JUPITER, Fla. • On a team without a designated closer, the Cardinals have had a flock of righthanded relievers come to the forefront this spring. For example, Matt Bowman is scoreless in four outings, as are John Brebbia, Josh Lucas and young Derian Gonzalez.

Sam Tuivailala is unscored on in three games. Mike Mayers has given up two hits and no runs in five innings. Dominic Leone has allowed one run in three games and John Gant has an earned run average of 2.16. Bud Norris, who had 19 saves for the Los Angeles Angels last year, could turn up late, too.

Luke Gregerson, the presumptive ninth-inning man, has pitched once, striking out two in a perfect inning. But Gregerson doesn’t figure to be pitching for a while. Manager Mike Matheny, however, believes it will be a short while.

Matheny and pitching coach Mike Maddux had Gregerson on the sheet to pitch Tuesday, but he didn’t, and on Wednesday he didn’t work either, with Matheny saying after the Cardinals’ 4-3 win over Washington that Gregerson had some “tightness” in an oblique muscle.

The words “strained oblique” have taken on a connotation not quite as daunting as “torn rotator cuff” or “Tommy John surgery,” but they have sent shivers down the spines of club executives and staffs.

“It’s a little setback,” said Matheny. “But it didn’t seem very bad. It’s amazing how quick (players are) coming back from them.”

Matheny said Gregerson was examined by trainers and doctors and “it came back relatively clean. But it’s something still to be cautious about.

“We’ve got more people here than most hospitals,” Matheny said. “I’m sure they’ve got a picture of it. It wasn’t like of those ones where it’s ‘Whoa.’

“They didn’t give us a time frame. They just said he felt some tightness in there, we’re going to get him looked at and there’s no sense in trying to pitch him at this point.”

The training staff, said Matheny, will call the tune on the schedule now.

“We share schedules,” he said. “But theirs overrides mine, 100 percent. They’ve got to get through their schedule for my schedule to be relevant.”

The Cardinals have 17 spring games remaining.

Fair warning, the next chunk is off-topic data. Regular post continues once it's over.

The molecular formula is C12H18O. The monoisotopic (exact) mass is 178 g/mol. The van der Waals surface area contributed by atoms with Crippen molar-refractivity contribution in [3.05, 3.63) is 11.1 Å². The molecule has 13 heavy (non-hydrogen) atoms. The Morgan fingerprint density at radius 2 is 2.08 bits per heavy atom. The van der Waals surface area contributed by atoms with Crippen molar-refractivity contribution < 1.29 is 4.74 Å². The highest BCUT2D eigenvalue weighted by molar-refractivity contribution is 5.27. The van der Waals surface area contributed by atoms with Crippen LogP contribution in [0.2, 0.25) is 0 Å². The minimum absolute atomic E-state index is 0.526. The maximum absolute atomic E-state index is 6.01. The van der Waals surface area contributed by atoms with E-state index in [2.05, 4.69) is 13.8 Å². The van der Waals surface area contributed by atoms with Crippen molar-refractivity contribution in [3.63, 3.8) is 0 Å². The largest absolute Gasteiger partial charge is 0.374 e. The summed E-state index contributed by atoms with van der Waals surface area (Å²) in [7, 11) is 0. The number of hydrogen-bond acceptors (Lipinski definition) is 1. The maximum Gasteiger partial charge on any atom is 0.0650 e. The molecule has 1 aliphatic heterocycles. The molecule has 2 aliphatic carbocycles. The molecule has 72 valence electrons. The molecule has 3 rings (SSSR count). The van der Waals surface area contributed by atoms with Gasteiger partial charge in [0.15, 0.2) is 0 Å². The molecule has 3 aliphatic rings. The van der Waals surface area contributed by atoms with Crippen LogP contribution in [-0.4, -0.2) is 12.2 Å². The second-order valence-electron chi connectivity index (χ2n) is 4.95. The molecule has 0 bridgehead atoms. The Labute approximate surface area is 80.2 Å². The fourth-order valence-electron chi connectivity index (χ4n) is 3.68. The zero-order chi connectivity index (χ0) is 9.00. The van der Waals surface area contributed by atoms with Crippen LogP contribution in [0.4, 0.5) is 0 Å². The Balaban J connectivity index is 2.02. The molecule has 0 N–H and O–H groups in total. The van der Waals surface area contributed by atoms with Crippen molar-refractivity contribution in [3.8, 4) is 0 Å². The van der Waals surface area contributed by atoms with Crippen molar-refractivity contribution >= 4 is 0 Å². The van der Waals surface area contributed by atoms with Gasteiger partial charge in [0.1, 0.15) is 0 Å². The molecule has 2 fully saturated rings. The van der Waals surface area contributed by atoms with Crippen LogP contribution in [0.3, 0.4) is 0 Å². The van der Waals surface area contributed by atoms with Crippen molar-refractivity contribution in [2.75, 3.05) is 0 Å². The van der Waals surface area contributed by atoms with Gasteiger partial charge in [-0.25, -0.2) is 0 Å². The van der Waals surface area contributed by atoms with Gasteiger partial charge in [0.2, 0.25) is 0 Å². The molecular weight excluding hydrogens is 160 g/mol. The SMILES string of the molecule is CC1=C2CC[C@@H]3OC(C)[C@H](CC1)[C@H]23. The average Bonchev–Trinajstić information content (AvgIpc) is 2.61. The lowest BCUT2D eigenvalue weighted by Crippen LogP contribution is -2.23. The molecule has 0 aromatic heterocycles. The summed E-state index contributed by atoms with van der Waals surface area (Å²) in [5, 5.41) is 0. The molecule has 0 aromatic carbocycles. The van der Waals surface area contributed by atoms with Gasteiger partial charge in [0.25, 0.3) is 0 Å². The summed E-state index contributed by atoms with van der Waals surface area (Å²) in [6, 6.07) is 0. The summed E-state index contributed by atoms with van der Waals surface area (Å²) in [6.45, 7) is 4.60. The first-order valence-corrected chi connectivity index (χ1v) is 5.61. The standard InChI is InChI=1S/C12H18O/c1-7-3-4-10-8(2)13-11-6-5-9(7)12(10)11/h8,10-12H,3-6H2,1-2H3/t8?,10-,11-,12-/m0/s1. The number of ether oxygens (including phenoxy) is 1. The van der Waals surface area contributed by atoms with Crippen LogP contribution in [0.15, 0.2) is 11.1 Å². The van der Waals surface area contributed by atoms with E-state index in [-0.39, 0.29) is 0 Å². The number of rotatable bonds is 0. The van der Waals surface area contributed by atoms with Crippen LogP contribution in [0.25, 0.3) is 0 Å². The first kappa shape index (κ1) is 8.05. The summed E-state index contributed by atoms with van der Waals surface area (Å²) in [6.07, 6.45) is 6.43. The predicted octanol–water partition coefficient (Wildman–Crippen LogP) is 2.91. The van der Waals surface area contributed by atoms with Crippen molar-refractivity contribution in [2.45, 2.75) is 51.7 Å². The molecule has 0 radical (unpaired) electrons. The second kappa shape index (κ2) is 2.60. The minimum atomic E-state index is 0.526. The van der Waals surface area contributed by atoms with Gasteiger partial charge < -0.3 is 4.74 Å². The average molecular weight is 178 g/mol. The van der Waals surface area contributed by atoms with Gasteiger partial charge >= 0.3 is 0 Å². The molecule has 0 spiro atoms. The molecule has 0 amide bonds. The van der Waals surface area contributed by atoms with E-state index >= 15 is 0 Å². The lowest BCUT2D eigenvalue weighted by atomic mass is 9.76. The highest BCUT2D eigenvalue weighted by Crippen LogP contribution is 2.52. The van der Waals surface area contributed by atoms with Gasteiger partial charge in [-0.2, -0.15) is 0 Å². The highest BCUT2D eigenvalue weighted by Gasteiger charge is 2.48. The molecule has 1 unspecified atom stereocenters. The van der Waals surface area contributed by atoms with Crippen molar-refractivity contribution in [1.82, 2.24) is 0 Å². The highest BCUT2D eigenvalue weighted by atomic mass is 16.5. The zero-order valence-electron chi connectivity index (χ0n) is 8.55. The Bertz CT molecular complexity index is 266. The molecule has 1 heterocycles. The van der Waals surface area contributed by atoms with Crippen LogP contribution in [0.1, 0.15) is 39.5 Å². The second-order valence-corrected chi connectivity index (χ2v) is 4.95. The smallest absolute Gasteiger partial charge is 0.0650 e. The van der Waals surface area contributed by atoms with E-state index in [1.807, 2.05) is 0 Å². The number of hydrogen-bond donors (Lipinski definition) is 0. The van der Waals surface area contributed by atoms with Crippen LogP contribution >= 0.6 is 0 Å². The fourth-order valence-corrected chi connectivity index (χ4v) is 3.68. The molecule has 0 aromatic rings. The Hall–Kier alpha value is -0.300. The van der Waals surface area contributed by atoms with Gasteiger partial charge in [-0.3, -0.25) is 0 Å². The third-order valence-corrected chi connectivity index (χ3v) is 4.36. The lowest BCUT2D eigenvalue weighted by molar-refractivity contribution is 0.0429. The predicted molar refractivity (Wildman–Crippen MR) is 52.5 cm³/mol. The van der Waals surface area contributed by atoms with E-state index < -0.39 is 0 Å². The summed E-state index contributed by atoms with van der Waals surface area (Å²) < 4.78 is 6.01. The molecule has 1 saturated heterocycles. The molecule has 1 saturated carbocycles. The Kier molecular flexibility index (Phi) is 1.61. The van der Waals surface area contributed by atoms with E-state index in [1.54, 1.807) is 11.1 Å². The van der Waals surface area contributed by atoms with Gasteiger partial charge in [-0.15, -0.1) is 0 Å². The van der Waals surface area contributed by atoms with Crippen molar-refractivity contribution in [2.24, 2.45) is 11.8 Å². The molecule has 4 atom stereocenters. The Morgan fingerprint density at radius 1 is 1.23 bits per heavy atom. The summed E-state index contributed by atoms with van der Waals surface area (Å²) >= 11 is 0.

Of all the pitchers Cardinals utilityman Greg Garcia has faced in his 295 big-league games, the one he has drawn the most walks against is three-time Cy Young award winner Max Scherzer of the Nationals.

Garcia has coaxed three walks in 10 regular-season plate appearances against Scherzer. Coupled with his two hits in seven official at-bats, that adds up to a .500 on-base percentage against perhaps the best in the game.

So, perhaps it was not a surprise when Garcia reached base yet again off Scherzer in the second inning. What was a jolt, though, was how Garcia did it. The lefthanded hitter, capping a seven-pitch at-bat, drilled a solo homer off Scherzer, marking the only hit the Mizzou and Parkway Central product gave up over four innings.

“That’s the best at-bat of the spring,” said Matheny. “Scherzer wasn’t (just) working on things today. He was trying to get guys out. He threw (Garcia) the kitchen sink. That was a great at-bat if he’d struck out.”

Garcia had been off to his usual slow start in spring with just two hits in 15 at-bats, but he was two for three Wednesday, also singling in the fifth inning off lefthander Sean Doolittle.

“He’s a pro,” said Matheny. “It’s always a challenge to get him the repetitions to stay sharp. But he’s one of those winning-style players.”


Backup catcher Francisco Pena, son of former Cardinals catcher Tony Pena, saved the potential go-ahead run in the top of the eighth when he scrambled to recover Bowman’s pitch in the dirt with the bases loaded and, sliding in front of the screen like a shortstop, then threw to Bowman covering the plate for the final out.

“I’m sure (Pena) would tell you he wanted to block that ball,” said Matheny. “It balances out.”

Then Pena, who had been just one for seven this spring, singled in the winning run in the home eighth.

Conner Greene walked home the tying run before Pena made his quick recovery of a Bowman delivery in the dirt that got away from him.

“It was a pretty bad pitch,” said Bowman.

Like other clubs, the Cardinals work on defending such an instance in the spring, but the manager, a former catcher, and pitching coach Mike Maddux have different interpretations of what kind of play it is they’re defending.

“This is where Maddux and I have a huge disagreement,” joked Matheny. “He calls it the ‘passed ball’ play. I call it the ‘wild pitch ball.’ We’ve kind of agreed to disagree.

“’Wild pitch’ isn’t as dirty a phrase as ‘passed ball,’ to a catcher,” said Matheny.

Pena, 28, has been in the New York Mets’ system and that of Baltimore in an 11-year career with just 57 big-league at-bats to show for it. He figures to be at Memphis this season but Pena said, “I’m still young and I can still play the game. I’ve still got some good years in me. That’s what keeps me going.

“I just take the advice that my dad always told me: ‘Control what you can control and play the game hard.’”


In a “B” game, Cardinals lefthander Brett Cecil made his first appearance of the spring, allowing two hits and one run in one inning against the Miami Marlins. Cecil had reported late for personal reasons.

Maddux said, “He threw a big bullpen (session) two days ago and what we worked on, he carried out there.”


Slugging outfielder Tyler O’Neill, who has been out some 10 days with his own oblique strain, pinch ran Wednesday as the first step toward playing. ... Injured first baseman Matt Carpenter (back) hit off a tee for the first time in some three weeks. ... Speedy outfielder Oscar Mercado made a sterling catch in foul ground in left after running a long way. ... Shortstop Paul DeJong overcame an error and three strikeouts by making a diving grab of a deflected ball and helped turn it into a double play.

Rick Hummel

@cmshhummel on Twitter